Los Angeles (CNN) -- A teenager accused of gunning down a gay classmate execution-style in their Southern California junior high school classroom in 2008 will be retried on murder charges, the Ventura County district attorney's office said Wednesday.
But Brandon McInerney, now 17, won't be charged with a hate crime as before, Chief Deputy District Attorney Mike Frawley said Wednesday.
McInerney was arraigned Wednesday in Ventura County Superior Court, and he continued to plead not guilty to murder and other charges, Frawley said.
Last month, a judge declared a mistrial after jurors said they were hopelessly deadlocked in the eight-week murder trial of McInerney, who was 14 at the time of the shooting. Prosecutors again will try him as an adult, Frawley said.
He said McInerney will face a first-degree murder charge, a special allegation of use of a handgun, and a special circumstance allegation of lying in wait.
In refiling the charges Wednesday, prosecutors dropped the hate crime count because "we just decided to slim the case down a bit and narrow the focus," Frawley said.
If convicted of all the new charges, McInerney would face a maximum sentence of 50 years to life in prison. Under the charges in the first trial, he faced a maximum sentence of 53 years to life in prison, Frawley said.
A pretrial hearing is scheduled for November 21, he said.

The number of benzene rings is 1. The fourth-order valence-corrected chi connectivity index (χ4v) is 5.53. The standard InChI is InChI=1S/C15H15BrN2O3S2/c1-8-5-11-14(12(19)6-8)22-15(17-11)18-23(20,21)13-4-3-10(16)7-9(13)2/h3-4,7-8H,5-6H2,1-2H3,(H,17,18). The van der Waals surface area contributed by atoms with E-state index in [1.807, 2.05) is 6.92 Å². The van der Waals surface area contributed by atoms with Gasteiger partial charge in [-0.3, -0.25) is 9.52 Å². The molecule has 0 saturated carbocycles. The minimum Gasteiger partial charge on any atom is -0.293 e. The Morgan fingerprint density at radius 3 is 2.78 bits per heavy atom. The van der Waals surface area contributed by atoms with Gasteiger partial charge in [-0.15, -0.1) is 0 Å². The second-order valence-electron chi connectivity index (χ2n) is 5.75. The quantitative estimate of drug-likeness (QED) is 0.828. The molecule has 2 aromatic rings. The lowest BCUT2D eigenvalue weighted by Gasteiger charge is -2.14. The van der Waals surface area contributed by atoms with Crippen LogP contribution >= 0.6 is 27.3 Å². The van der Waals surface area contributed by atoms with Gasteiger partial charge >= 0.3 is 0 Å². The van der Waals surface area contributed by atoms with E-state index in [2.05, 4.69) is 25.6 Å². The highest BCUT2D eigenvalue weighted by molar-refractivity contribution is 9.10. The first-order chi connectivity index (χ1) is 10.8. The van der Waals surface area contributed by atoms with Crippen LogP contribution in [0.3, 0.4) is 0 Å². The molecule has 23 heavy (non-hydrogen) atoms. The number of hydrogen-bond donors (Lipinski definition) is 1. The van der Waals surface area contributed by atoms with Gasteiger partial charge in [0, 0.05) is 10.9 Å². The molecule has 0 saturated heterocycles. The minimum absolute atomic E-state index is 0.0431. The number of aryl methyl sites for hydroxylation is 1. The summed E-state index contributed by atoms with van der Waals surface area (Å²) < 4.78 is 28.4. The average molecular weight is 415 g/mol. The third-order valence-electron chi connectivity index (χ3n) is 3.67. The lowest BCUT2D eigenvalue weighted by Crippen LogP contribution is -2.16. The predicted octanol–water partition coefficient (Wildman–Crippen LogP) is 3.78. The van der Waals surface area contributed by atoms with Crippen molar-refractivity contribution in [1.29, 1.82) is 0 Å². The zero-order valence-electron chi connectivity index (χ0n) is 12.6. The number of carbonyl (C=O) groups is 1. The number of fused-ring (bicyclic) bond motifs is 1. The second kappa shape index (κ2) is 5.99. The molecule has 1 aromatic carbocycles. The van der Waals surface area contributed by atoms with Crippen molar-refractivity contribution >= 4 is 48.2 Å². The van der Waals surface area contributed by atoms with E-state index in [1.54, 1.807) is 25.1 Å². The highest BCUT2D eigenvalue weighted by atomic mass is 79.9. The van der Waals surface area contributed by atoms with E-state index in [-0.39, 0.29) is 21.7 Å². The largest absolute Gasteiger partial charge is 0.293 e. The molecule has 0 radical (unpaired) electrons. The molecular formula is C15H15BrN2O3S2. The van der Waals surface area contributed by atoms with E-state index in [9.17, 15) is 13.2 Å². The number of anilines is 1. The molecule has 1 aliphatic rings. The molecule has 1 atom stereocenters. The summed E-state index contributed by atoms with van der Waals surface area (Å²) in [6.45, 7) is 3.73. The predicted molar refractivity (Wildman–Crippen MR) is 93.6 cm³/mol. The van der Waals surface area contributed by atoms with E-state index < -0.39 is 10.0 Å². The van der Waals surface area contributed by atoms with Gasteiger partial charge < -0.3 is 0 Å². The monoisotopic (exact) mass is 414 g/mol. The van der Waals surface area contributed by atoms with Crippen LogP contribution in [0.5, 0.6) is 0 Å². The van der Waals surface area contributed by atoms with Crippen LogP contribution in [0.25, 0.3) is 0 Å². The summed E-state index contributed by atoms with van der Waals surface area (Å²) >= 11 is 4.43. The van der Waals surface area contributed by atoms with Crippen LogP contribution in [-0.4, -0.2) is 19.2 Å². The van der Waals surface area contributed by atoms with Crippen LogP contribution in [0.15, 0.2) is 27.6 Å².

Last month, the nine-woman, three-man jury said its final vote resulted in seven in favor of finding the defendant guilty of voluntary manslaughter, CNN affiliates reported.
McInerney allegedly shot 15-year-old Lawrence King, an eighth grader at E.O. Green Junior High School in Oxnard, twice while both were typing papers in a computer lab for their English class, authorities said.
This summer's trial was held in Chatsworth, in neighboring Los Angeles County, because the defendant successfully sought a change of venue in the high-profile case, according to Frawley.
Prosecutors will seek to hold the second trial in Ventura County, but defense attorneys will have the option of requesting another change of venue, Frawley said.
King, an openly gay teenager, was seated in the middle of the classroom with two dozen students and their teacher when McInerney allegedly shot him in the back of the head, authorities said.
During the trial, the prosecution alleged McInerney had white-supremacist leanings and had planned to shoot King over unwanted sexual advances, according to CNN affiliate KABC.
Friends said King was proud of being openly gay. He liked wearing jewelry and makeup to school, and he often wore high-heeled boots with the school uniform. He asked his teachers to call him Leticia instead of Larry. Some students bullied him, pupils said.
King lived in a group home called Casa Pacifica, where workers said he started dressing like a girl.
Other students said McInerney was also subject to some harassment because King had a crush on him and made it publicly known.
The defense contended McInerney had a violent upbringing. It also argued that King taunted and flirted with McInerney, ultimately sparking the fatal confrontation, KTLA reported.
McInerney managed to bring a handgun belonging to relatives inside the school, Frawley said.
After the first shot, King fell to the ground, and McInerney allegedly stood over him and shot again -- a coup de grace shot -- according to Frawley.
Both shots were at point-blank range, Frawley said.
CNN's Carey Bodenheimer contributed to this report.